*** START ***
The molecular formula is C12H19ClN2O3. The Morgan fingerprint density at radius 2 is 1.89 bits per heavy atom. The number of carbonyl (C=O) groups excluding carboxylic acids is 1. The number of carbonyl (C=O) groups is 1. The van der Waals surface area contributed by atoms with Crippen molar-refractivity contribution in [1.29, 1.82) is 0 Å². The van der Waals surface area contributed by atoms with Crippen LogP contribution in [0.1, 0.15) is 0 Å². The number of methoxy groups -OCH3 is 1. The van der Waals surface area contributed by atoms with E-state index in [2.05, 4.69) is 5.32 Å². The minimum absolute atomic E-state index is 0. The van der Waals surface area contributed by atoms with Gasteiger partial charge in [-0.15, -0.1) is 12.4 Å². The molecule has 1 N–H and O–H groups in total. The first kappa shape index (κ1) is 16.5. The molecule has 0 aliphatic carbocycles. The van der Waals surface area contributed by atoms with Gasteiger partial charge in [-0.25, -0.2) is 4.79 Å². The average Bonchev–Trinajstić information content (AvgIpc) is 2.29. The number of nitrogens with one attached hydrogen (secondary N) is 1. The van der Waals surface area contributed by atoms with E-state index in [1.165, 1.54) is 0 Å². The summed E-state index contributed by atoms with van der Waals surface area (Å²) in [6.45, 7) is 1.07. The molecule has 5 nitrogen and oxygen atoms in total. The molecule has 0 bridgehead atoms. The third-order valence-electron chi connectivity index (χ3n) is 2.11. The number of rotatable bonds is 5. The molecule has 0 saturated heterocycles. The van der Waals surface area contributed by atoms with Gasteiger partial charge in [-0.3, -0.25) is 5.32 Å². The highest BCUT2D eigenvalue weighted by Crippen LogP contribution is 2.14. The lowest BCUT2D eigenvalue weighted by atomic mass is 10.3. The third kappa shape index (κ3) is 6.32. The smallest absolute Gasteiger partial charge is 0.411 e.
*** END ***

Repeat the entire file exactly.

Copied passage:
The molecular formula is C12H19ClN2O3. The Morgan fingerprint density at radius 2 is 1.89 bits per heavy atom. The number of carbonyl (C=O) groups excluding carboxylic acids is 1. The number of carbonyl (C=O) groups is 1. The van der Waals surface area contributed by atoms with Crippen molar-refractivity contribution in [1.29, 1.82) is 0 Å². The van der Waals surface area contributed by atoms with Crippen LogP contribution in [0.1, 0.15) is 0 Å². The number of methoxy groups -OCH3 is 1. The van der Waals surface area contributed by atoms with E-state index in [2.05, 4.69) is 5.32 Å². The minimum absolute atomic E-state index is 0. The van der Waals surface area contributed by atoms with Gasteiger partial charge in [-0.15, -0.1) is 12.4 Å². The molecule has 1 N–H and O–H groups in total. The first kappa shape index (κ1) is 16.5. The molecule has 0 aliphatic carbocycles. The van der Waals surface area contributed by atoms with Gasteiger partial charge in [-0.25, -0.2) is 4.79 Å². The average Bonchev–Trinajstić information content (AvgIpc) is 2.29. The number of nitrogens with one attached hydrogen (secondary N) is 1. The van der Waals surface area contributed by atoms with E-state index in [1.165, 1.54) is 0 Å². The summed E-state index contributed by atoms with van der Waals surface area (Å²) in [6.45, 7) is 1.07. The molecule has 5 nitrogen and oxygen atoms in total. The molecule has 0 bridgehead atoms. The third-order valence-electron chi connectivity index (χ3n) is 2.11. The number of rotatable bonds is 5. The molecule has 0 saturated heterocycles. The van der Waals surface area contributed by atoms with Gasteiger partial charge in [-0.3, -0.25) is 5.32 Å². The highest BCUT2D eigenvalue weighted by Crippen LogP contribution is 2.14. The lowest BCUT2D eigenvalue weighted by atomic mass is 10.3. The third kappa shape index (κ3) is 6.32. The smallest absolute Gasteiger partial charge is 0.411 e.